Sin Fang Bous – Clangour

Sin Fang Bous – Clangour

12 songs, 42 minutes long

Hailing from Reykjavik, Iceland, Sin Fang Bous’ (the solo project of Sindri Mar Sigfusson from the band Seabear) first album, Clangour, is a catchy and original Dream Pop album. The album has the distinguishing Icelandic feel similar Sigur Rós but with a much more Pop-esque and lively sound. This is an album that will be repeating in your head for days to come after just one listen. It doesn’t contain much of a synth sound like other dream pop bands; instead the album relies a lot more on guitars, violins, and pianos (along with electronic effects) to produce a fairly upbeat (though not generally dance worthy) and joyful album. Not many dream pop or indie pop bands catch my attention like this album has. It stands out from bands with similar tags for reasons that are hard to put into words. It is an album that has to be listened to in order to hear why it’s so good; I can’t imagine any review doing this album justice.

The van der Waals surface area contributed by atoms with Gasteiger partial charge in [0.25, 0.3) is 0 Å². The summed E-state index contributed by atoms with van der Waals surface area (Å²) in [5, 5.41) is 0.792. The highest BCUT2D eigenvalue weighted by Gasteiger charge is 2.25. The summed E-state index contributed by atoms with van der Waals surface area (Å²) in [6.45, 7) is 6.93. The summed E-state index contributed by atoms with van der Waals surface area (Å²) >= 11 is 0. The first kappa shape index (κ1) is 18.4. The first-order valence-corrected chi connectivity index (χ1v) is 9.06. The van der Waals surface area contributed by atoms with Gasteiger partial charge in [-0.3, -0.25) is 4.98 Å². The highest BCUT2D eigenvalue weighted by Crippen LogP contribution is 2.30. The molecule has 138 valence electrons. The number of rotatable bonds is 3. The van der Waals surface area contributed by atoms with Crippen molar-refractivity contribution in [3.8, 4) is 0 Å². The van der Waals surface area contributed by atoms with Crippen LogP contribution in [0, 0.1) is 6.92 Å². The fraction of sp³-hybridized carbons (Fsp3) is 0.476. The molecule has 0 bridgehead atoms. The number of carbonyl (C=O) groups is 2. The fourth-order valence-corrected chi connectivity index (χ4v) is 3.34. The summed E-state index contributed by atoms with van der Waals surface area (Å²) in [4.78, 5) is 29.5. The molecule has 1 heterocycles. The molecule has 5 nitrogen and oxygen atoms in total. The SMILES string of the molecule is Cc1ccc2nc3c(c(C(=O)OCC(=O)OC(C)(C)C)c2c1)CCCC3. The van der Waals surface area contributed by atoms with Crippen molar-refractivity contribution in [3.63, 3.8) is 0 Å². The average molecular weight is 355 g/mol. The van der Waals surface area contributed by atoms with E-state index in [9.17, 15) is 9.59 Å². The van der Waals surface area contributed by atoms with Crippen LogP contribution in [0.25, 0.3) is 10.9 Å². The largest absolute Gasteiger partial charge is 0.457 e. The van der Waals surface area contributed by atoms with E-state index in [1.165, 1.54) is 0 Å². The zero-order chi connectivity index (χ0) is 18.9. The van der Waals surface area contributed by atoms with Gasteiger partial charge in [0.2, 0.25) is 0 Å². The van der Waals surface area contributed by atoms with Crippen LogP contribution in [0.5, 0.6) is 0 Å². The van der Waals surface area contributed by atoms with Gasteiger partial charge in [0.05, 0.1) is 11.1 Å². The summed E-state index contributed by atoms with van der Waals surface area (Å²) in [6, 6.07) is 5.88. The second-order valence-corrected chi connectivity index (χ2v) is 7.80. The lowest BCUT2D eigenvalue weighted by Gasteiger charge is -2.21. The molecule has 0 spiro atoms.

Clangour at Amazon

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Koan – When The Silence Is Speaking

Koan – When The Silence Is Speaking

9 songs, 1.3 hours long